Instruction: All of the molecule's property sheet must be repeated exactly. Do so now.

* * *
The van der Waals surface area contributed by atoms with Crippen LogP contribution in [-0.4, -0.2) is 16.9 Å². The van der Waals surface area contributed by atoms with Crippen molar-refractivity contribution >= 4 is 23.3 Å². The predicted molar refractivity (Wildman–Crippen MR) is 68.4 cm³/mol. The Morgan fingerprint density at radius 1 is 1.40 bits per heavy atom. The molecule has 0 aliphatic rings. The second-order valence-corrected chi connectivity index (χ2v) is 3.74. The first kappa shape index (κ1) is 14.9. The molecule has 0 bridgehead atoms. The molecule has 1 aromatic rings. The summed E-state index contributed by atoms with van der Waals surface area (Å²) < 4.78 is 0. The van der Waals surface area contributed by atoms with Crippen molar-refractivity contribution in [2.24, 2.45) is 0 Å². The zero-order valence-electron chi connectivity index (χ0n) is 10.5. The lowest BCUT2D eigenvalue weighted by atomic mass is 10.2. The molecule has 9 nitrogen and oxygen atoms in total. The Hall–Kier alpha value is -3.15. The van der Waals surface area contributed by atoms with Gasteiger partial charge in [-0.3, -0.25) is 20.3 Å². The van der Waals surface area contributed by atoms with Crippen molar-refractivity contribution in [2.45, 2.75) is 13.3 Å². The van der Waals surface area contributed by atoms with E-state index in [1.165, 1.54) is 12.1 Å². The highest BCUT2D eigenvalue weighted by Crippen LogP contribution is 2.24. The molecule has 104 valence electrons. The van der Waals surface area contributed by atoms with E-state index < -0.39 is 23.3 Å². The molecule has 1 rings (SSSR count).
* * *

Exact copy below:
The van der Waals surface area contributed by atoms with Crippen LogP contribution in [-0.4, -0.2) is 16.9 Å². The van der Waals surface area contributed by atoms with Crippen molar-refractivity contribution >= 4 is 23.3 Å². The predicted molar refractivity (Wildman–Crippen MR) is 68.4 cm³/mol. The Morgan fingerprint density at radius 1 is 1.40 bits per heavy atom. The molecule has 0 aliphatic rings. The second-order valence-corrected chi connectivity index (χ2v) is 3.74. The first kappa shape index (κ1) is 14.9. The molecule has 0 bridgehead atoms. The molecule has 1 aromatic rings. The summed E-state index contributed by atoms with van der Waals surface area (Å²) < 4.78 is 0. The van der Waals surface area contributed by atoms with Crippen molar-refractivity contribution in [2.24, 2.45) is 0 Å². The zero-order valence-electron chi connectivity index (χ0n) is 10.5. The lowest BCUT2D eigenvalue weighted by atomic mass is 10.2. The molecule has 9 nitrogen and oxygen atoms in total. The Hall–Kier alpha value is -3.15. The van der Waals surface area contributed by atoms with Gasteiger partial charge in [-0.3, -0.25) is 20.3 Å². The van der Waals surface area contributed by atoms with Crippen molar-refractivity contribution in [2.45, 2.75) is 13.3 Å². The van der Waals surface area contributed by atoms with E-state index in [1.165, 1.54) is 12.1 Å². The highest BCUT2D eigenvalue weighted by Crippen LogP contribution is 2.24. The molecule has 104 valence electrons. The van der Waals surface area contributed by atoms with E-state index < -0.39 is 23.3 Å². The molecule has 1 rings (SSSR count).